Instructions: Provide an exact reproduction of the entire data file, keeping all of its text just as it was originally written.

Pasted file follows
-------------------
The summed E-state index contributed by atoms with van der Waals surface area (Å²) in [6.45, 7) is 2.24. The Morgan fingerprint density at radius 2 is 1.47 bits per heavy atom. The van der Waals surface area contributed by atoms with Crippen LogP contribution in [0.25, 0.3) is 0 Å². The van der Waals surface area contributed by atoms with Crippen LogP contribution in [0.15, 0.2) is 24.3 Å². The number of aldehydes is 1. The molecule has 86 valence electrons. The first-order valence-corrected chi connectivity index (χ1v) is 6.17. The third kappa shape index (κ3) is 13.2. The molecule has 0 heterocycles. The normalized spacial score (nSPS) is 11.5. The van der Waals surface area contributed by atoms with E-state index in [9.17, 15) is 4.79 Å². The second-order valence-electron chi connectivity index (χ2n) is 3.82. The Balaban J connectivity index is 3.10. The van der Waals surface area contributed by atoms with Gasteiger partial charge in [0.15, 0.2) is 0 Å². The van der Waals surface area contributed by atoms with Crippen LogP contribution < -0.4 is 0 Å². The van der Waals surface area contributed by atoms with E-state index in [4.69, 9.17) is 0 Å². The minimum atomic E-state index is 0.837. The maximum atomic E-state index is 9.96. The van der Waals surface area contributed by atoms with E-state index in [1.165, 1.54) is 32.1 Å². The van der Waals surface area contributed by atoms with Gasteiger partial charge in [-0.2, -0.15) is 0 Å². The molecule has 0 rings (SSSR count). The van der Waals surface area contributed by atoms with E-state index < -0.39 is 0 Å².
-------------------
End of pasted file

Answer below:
The summed E-state index contributed by atoms with van der Waals surface area (Å²) in [6.45, 7) is 2.24. The Morgan fingerprint density at radius 2 is 1.47 bits per heavy atom. The van der Waals surface area contributed by atoms with Crippen LogP contribution in [0.25, 0.3) is 0 Å². The van der Waals surface area contributed by atoms with Crippen LogP contribution in [0.15, 0.2) is 24.3 Å². The number of aldehydes is 1. The molecule has 86 valence electrons. The first-order valence-corrected chi connectivity index (χ1v) is 6.17. The third kappa shape index (κ3) is 13.2. The molecule has 0 heterocycles. The normalized spacial score (nSPS) is 11.5. The van der Waals surface area contributed by atoms with E-state index in [9.17, 15) is 4.79 Å². The second-order valence-electron chi connectivity index (χ2n) is 3.82. The Balaban J connectivity index is 3.10. The van der Waals surface area contributed by atoms with Gasteiger partial charge in [0.15, 0.2) is 0 Å². The van der Waals surface area contributed by atoms with Crippen LogP contribution < -0.4 is 0 Å². The van der Waals surface area contributed by atoms with E-state index in [4.69, 9.17) is 0 Å². The minimum atomic E-state index is 0.837. The maximum atomic E-state index is 9.96. The van der Waals surface area contributed by atoms with E-state index in [1.165, 1.54) is 32.1 Å². The van der Waals surface area contributed by atoms with Gasteiger partial charge in [-0.2, -0.15) is 0 Å². The molecule has 0 rings (SSSR count). The van der Waals surface area contributed by atoms with E-state index < -0.39 is 0 Å².